Episode 59: Rafiki

Episode 59: Rafiki

Rafiki, a film by Wanuri Kahiu, is a story about two young women who fall in love, despite their families being on opposing sides of the Kenyan political divide. It is adapted from the 2007 Caine Prize-winning short story, Jambula Tree, by Ugandan writer Monica Arac de Nyeko. On 12th April 2018, it was announced that it would debut at the Cannes Film Festival (in the Un Certain Regard category) in May 2018. This made it the first Kenyan feature film to achieve this feat.

On 27th April 2018, the head of Kenya Film Classification Board (KFCB), Ezekiel Mutua, announced that the film had been banned from screening and distribution in Kenya because of “its homosexual theme and clear intent to promote lesbianism in Kenya contrary to the law.” We are joined by Wanuri Kahiu to discuss the film, the story it tells, and what it mean whens stories that are made primarily for a Kenyan audience are denied this audience. Press play!

Resources

Rafiki: Official Trailer

Jambula Tree

A Kenyan Director Made History at Cannes, but Kenyans Still Can’t Watch Her Film

KFCB bans ‘Rafiki’ film for depicting homosexual content

Wanuri Kahiu on Banned LGBT Love Story ‘Rafiki’: ‘It’s Time We Had Fun’

Banned gay film ‘Rafiki’ film reveals Kenya’s sexuality progress

Rafiki: Kenya bans lesbian film ahead of Cannes debut

Why We Should #Repeal162

Episode 11: Censored

Ben Okri: A mental tyranny is keeping black writers from greatness

Ben Okri on the “Mental Tyranny” of African Writers: Truth or Trolling?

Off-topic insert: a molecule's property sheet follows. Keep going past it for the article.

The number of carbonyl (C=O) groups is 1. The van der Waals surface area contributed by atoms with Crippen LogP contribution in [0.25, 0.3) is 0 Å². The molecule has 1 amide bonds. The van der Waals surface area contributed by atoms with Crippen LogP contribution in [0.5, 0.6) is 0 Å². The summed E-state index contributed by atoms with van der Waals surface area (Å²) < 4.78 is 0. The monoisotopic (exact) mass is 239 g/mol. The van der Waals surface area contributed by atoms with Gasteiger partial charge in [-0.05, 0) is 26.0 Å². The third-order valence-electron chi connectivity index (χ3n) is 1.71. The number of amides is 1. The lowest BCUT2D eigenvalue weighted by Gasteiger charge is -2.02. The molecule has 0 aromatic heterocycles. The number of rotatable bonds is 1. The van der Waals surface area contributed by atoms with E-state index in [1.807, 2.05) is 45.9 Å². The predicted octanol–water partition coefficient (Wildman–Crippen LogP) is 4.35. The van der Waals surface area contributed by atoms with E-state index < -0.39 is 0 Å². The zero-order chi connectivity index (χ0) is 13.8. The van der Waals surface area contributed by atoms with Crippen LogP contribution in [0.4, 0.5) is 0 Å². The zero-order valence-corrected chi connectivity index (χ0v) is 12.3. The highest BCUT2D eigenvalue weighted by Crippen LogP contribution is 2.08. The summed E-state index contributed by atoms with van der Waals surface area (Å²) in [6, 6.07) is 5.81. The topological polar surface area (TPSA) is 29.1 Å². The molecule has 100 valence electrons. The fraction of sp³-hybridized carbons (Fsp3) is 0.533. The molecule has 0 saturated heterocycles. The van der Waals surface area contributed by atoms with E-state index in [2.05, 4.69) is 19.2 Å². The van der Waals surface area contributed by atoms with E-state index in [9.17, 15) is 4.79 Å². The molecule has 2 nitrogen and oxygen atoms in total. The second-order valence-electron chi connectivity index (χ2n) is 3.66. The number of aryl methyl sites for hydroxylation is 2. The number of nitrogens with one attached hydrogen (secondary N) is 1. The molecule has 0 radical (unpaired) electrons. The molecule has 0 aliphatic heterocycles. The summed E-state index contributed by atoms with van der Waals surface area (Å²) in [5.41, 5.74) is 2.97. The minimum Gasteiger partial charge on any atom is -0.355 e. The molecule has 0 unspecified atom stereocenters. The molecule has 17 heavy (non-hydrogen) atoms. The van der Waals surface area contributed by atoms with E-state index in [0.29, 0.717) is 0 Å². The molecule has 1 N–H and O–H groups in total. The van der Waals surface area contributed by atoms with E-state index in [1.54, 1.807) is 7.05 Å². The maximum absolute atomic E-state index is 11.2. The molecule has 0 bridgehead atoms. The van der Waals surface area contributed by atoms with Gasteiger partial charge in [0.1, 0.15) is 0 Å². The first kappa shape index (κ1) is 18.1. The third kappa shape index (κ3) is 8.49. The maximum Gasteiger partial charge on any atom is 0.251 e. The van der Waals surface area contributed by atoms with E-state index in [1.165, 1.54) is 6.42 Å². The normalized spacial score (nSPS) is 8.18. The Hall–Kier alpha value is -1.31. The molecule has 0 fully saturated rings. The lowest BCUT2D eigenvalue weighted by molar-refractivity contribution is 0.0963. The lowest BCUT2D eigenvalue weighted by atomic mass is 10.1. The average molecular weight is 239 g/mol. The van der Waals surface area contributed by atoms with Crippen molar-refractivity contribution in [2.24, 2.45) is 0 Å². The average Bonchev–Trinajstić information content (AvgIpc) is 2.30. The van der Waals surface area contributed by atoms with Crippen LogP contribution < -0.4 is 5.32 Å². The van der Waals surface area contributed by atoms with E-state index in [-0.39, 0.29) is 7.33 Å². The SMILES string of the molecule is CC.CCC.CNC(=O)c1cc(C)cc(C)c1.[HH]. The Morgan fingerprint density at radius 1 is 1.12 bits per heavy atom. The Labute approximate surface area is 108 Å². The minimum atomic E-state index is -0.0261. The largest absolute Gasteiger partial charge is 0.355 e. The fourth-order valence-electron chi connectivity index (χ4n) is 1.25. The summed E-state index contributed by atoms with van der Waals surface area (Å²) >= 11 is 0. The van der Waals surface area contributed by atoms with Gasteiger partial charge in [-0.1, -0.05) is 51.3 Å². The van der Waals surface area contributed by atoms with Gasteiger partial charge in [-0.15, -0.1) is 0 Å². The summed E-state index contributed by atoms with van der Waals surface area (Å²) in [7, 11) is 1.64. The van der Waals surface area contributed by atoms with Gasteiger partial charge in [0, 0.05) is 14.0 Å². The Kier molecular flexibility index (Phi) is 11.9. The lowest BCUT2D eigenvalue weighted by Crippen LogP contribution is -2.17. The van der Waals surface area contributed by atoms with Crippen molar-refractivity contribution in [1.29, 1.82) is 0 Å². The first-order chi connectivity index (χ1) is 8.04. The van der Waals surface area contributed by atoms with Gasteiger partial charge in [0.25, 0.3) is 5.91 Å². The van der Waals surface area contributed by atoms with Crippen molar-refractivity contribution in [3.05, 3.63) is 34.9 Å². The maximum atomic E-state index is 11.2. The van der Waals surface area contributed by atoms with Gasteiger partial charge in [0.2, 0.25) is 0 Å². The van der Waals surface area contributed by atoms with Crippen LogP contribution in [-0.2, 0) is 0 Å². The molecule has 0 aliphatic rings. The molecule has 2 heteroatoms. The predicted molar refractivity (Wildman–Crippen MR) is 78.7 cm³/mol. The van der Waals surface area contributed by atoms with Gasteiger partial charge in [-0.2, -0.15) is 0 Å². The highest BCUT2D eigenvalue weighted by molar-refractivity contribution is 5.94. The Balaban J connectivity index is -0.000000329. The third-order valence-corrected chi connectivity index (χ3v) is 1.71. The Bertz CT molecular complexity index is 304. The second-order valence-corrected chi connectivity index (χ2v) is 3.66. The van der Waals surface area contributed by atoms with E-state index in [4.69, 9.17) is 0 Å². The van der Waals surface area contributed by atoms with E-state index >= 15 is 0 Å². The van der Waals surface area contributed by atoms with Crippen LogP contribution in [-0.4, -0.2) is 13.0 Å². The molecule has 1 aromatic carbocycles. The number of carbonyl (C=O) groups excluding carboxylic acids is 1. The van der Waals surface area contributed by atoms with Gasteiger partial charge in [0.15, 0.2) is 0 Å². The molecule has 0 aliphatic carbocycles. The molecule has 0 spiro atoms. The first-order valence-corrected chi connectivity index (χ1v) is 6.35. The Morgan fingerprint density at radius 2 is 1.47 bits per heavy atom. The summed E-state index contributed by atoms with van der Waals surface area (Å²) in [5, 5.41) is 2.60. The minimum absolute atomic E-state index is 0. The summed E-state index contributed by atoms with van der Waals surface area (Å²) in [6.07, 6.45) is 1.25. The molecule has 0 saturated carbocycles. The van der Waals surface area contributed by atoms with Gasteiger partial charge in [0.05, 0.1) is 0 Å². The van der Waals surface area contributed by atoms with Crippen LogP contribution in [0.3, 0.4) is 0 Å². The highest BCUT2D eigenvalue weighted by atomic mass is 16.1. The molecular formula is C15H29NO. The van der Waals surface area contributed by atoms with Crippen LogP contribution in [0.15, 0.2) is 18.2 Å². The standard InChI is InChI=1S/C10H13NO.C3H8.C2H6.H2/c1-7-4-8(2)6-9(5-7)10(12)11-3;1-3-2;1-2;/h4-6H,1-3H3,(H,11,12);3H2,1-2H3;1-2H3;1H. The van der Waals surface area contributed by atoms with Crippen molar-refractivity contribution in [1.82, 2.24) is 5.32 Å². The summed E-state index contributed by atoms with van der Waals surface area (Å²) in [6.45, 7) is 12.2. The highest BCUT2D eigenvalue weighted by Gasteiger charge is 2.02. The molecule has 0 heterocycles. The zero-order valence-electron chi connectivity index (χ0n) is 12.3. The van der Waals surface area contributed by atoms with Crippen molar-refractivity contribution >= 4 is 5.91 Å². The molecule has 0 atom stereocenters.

Black and African writers don’t need instructions from Ben Okri

Image Credit: Wanuri Kahiu

One thought on “Episode 59: Rafiki

  1. Hello Brenda,

    As always it is a pleasure to listen to you and great conversation from Wanuri. I am especially proud of how Rafiki put Kenyan women on the map (not just literature but film and music).

    On distribution I am sure that many Kenyans are unable to watch the film at home. Different things drives he film creator (telling stories, financial reward, critical acclaim and having the movie widely viewed). When you think about how the Kenyans of many Kenyas engage with entertainment (going to the cinema, subscribing to services like Netflix, and Viusasa, buying bootlegged movies for 50 bob a pop on DVDs, community viewing centres that charge 30 bob to screen said bootlegged copies) we can see how we might have multiple distribution strategies for these different populations.

    That being said, I am interested in how the Internet and file sharing networks have democratized access to content and whether this can be used as a content distribution strategy as we seek, through other channels, the option to say No as Wanuri so eloquently put it.

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